Discovery by UCLA researchers could lead to better head and neck cancer therapies
And when that protein is combined with another cancer-suppressing protein, it helps improve the effectiveness of chemotherapy treatments, according to a new study by UCLA researchers.
Head and neck cancer is the sixth-most common form of cancer worldwide, and represents 5 percent of cancers diagnosed annually in the United States. Of the more than 42,000 people diagnosed with head and neck cancer each year, 12,000 will die from the disease.
Human papilloma virus is the most common sexually transmitted infection, and HPV diagnoses are at epidemic proportions. The Centers for Disease Control and Prevention estimate that nearly all sexually active men and women will get it at some point in their lives.
Led by Dr. Eri Srivatsan and Dr. Marilene Wang, UCLA Jonsson Comprehensive Cancer Center members and co-authors of the study, researchers found the link between the protein gigaxonin and head and neck cancer while investigating the chemotherapy drug cisplatin. The drug is successfully able to kill cancer cells by interacting with the protein p16 which is commonly produced in HPV-positive cancers.
“We studied the interaction of p16 in the nucleus of the cancer cell after treatment with cisplatin, and observed how the protein interacted with gigaxonin,” said Wang, professor-in-residence of head and neck surgery. “We found the combination of the proteins stops the cell cycle, allowing chemotherapy treatment to prevent the cell from growing and killing the cancer cell.”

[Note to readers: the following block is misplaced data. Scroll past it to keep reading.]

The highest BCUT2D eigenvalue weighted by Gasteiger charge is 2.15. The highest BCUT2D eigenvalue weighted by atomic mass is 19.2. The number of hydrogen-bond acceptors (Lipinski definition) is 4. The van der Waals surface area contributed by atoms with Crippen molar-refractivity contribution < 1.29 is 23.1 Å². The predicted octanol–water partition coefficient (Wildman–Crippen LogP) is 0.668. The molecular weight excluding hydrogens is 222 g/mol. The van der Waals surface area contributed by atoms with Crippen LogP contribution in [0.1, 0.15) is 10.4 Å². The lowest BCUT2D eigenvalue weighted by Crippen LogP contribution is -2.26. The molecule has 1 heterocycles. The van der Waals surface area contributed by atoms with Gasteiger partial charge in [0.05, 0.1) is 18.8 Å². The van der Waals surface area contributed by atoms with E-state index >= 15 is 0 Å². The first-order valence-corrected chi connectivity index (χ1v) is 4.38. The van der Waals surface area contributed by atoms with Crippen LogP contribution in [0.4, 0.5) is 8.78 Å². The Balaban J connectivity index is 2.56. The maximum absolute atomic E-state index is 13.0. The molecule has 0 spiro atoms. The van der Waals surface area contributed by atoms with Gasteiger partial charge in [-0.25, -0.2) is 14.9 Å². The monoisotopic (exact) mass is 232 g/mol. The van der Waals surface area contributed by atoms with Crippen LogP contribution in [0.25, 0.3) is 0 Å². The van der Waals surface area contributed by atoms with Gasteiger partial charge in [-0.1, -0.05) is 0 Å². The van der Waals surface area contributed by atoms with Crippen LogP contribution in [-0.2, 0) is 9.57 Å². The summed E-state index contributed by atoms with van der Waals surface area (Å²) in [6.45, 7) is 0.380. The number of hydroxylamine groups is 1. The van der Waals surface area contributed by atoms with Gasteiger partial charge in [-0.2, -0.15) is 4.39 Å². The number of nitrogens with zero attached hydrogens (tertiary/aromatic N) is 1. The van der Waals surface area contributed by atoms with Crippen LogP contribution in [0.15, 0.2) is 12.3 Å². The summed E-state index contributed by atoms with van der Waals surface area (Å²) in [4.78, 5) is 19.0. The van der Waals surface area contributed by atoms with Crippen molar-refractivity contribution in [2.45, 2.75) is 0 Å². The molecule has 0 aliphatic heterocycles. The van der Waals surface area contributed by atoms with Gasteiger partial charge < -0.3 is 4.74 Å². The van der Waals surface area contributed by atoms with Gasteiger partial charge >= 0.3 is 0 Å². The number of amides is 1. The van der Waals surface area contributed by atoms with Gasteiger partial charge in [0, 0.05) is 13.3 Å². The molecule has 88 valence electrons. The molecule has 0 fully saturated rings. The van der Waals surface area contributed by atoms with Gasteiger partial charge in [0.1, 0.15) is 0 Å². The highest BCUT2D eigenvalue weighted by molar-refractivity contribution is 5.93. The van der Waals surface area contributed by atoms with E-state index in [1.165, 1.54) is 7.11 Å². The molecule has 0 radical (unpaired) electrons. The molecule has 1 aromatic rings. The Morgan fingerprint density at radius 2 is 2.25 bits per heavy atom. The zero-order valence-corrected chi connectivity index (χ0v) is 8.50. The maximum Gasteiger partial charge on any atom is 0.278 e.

For the study, Wang, Srivatsan and eight colleagues at UCLA also analyzed 103 archival clinical samples from head and neck cancer patients to identify the relationship between p16 nuclear expression and cancer-free survival. They found that patients with cancers with p16 expression had better survival rates than without p16 expression.
Though HPV has mostly been seen in cervical cancer, during the past several years there has been an increase in HPV-positive head and neck cancers, which often affect non-smoking younger adults, who previously were not considered to be at high risk for head and neck cancer.
The researchers said they hope that the new findings will lead to an enhanced form of personalized targeted therapy for head and neck cancer patients, ultimately reducing the harsh side effects of chemotherapy and radiation.
“This discovery opens new possibilities in the diagnosis and treatment of HPV-positive head and neck cancers,” said Srivatsan, who is a professor of general surgery.
The study was recently published online in the Journal of Biological Chemistry.